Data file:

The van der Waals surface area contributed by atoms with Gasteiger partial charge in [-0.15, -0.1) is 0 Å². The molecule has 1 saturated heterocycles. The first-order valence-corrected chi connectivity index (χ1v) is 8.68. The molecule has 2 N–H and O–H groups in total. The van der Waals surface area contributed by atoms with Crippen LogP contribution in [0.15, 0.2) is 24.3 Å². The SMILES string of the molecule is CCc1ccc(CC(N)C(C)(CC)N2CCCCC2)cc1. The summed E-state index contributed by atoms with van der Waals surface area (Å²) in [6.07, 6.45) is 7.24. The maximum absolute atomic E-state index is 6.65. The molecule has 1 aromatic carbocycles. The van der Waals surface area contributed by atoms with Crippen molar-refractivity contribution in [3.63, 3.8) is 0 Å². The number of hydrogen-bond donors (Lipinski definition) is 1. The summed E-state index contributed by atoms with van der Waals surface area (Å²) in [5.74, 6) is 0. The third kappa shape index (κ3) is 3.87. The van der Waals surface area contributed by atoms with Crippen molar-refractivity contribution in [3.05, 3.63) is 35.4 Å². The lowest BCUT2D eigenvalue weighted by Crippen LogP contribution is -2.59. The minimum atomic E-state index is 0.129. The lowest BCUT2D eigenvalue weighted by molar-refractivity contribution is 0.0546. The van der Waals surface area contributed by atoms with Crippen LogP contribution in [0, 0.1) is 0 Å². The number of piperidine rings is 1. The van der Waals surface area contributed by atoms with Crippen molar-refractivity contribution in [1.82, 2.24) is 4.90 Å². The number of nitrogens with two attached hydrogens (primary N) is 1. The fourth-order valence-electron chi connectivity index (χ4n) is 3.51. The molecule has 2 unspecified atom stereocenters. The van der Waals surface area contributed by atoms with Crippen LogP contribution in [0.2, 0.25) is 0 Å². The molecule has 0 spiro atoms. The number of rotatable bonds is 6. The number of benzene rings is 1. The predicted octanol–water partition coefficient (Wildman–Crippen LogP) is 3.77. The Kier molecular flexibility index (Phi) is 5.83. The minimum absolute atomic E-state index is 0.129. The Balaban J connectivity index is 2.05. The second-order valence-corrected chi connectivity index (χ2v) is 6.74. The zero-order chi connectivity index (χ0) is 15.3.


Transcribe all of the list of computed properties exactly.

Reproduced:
The van der Waals surface area contributed by atoms with Gasteiger partial charge in [-0.15, -0.1) is 0 Å². The molecule has 1 saturated heterocycles. The first-order valence-corrected chi connectivity index (χ1v) is 8.68. The molecule has 2 N–H and O–H groups in total. The van der Waals surface area contributed by atoms with Crippen LogP contribution in [0.15, 0.2) is 24.3 Å². The SMILES string of the molecule is CCc1ccc(CC(N)C(C)(CC)N2CCCCC2)cc1. The summed E-state index contributed by atoms with van der Waals surface area (Å²) in [6.07, 6.45) is 7.24. The maximum absolute atomic E-state index is 6.65. The molecule has 1 aromatic carbocycles. The van der Waals surface area contributed by atoms with Crippen molar-refractivity contribution in [3.63, 3.8) is 0 Å². The number of hydrogen-bond donors (Lipinski definition) is 1. The summed E-state index contributed by atoms with van der Waals surface area (Å²) in [5.74, 6) is 0. The third kappa shape index (κ3) is 3.87. The van der Waals surface area contributed by atoms with Crippen molar-refractivity contribution in [3.05, 3.63) is 35.4 Å². The lowest BCUT2D eigenvalue weighted by Crippen LogP contribution is -2.59. The minimum atomic E-state index is 0.129. The lowest BCUT2D eigenvalue weighted by molar-refractivity contribution is 0.0546. The van der Waals surface area contributed by atoms with Crippen LogP contribution in [0, 0.1) is 0 Å². The number of piperidine rings is 1. The van der Waals surface area contributed by atoms with Crippen molar-refractivity contribution in [1.82, 2.24) is 4.90 Å². The number of nitrogens with two attached hydrogens (primary N) is 1. The fourth-order valence-electron chi connectivity index (χ4n) is 3.51. The molecule has 2 unspecified atom stereocenters. The van der Waals surface area contributed by atoms with Crippen LogP contribution in [0.2, 0.25) is 0 Å². The molecule has 0 spiro atoms. The number of rotatable bonds is 6. The number of benzene rings is 1. The predicted octanol–water partition coefficient (Wildman–Crippen LogP) is 3.77. The Kier molecular flexibility index (Phi) is 5.83. The minimum absolute atomic E-state index is 0.129. The Balaban J connectivity index is 2.05. The second-order valence-corrected chi connectivity index (χ2v) is 6.74. The zero-order chi connectivity index (χ0) is 15.3.